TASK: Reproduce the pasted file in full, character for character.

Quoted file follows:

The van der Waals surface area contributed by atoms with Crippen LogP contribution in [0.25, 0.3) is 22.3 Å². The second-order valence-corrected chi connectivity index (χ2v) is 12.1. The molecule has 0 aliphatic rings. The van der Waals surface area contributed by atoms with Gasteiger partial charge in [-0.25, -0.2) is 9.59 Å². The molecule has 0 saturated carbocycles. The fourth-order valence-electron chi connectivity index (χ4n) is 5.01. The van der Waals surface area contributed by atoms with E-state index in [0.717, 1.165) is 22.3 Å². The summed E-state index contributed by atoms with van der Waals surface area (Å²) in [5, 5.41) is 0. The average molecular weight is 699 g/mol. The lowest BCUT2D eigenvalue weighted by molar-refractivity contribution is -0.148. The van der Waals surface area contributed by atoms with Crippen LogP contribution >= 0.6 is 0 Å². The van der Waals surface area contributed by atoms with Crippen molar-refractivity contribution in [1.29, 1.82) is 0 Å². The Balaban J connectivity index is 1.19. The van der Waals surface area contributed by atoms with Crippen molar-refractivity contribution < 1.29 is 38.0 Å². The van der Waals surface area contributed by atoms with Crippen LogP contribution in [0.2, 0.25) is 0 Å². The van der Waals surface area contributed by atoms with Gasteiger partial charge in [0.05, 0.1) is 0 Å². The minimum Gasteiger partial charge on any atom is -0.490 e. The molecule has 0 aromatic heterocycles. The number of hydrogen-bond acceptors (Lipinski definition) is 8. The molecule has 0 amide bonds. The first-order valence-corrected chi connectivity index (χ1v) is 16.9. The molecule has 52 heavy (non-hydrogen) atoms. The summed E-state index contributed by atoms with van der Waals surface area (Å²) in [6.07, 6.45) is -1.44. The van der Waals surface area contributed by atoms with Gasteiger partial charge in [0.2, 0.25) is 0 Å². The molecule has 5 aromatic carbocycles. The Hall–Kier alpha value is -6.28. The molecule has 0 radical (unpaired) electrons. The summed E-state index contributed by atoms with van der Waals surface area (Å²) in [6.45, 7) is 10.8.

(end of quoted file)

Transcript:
The van der Waals surface area contributed by atoms with Crippen LogP contribution in [0.25, 0.3) is 22.3 Å². The second-order valence-corrected chi connectivity index (χ2v) is 12.1. The molecule has 0 aliphatic rings. The van der Waals surface area contributed by atoms with Gasteiger partial charge in [-0.25, -0.2) is 9.59 Å². The molecule has 0 saturated carbocycles. The fourth-order valence-electron chi connectivity index (χ4n) is 5.01. The van der Waals surface area contributed by atoms with E-state index in [0.717, 1.165) is 22.3 Å². The summed E-state index contributed by atoms with van der Waals surface area (Å²) in [5, 5.41) is 0. The average molecular weight is 699 g/mol. The lowest BCUT2D eigenvalue weighted by molar-refractivity contribution is -0.148. The van der Waals surface area contributed by atoms with Crippen LogP contribution >= 0.6 is 0 Å². The van der Waals surface area contributed by atoms with Crippen molar-refractivity contribution in [1.29, 1.82) is 0 Å². The Balaban J connectivity index is 1.19. The van der Waals surface area contributed by atoms with Crippen molar-refractivity contribution < 1.29 is 38.0 Å². The van der Waals surface area contributed by atoms with Crippen LogP contribution in [0.2, 0.25) is 0 Å². The van der Waals surface area contributed by atoms with Gasteiger partial charge in [0.05, 0.1) is 0 Å². The minimum Gasteiger partial charge on any atom is -0.490 e. The molecule has 0 aromatic heterocycles. The number of hydrogen-bond acceptors (Lipinski definition) is 8. The molecule has 0 amide bonds. The first-order valence-corrected chi connectivity index (χ1v) is 16.9. The molecule has 52 heavy (non-hydrogen) atoms. The summed E-state index contributed by atoms with van der Waals surface area (Å²) in [6.07, 6.45) is -1.44. The van der Waals surface area contributed by atoms with Gasteiger partial charge in [0.2, 0.25) is 0 Å². The molecule has 5 aromatic carbocycles. The Hall–Kier alpha value is -6.28. The molecule has 0 radical (unpaired) electrons. The summed E-state index contributed by atoms with van der Waals surface area (Å²) in [6.45, 7) is 10.8.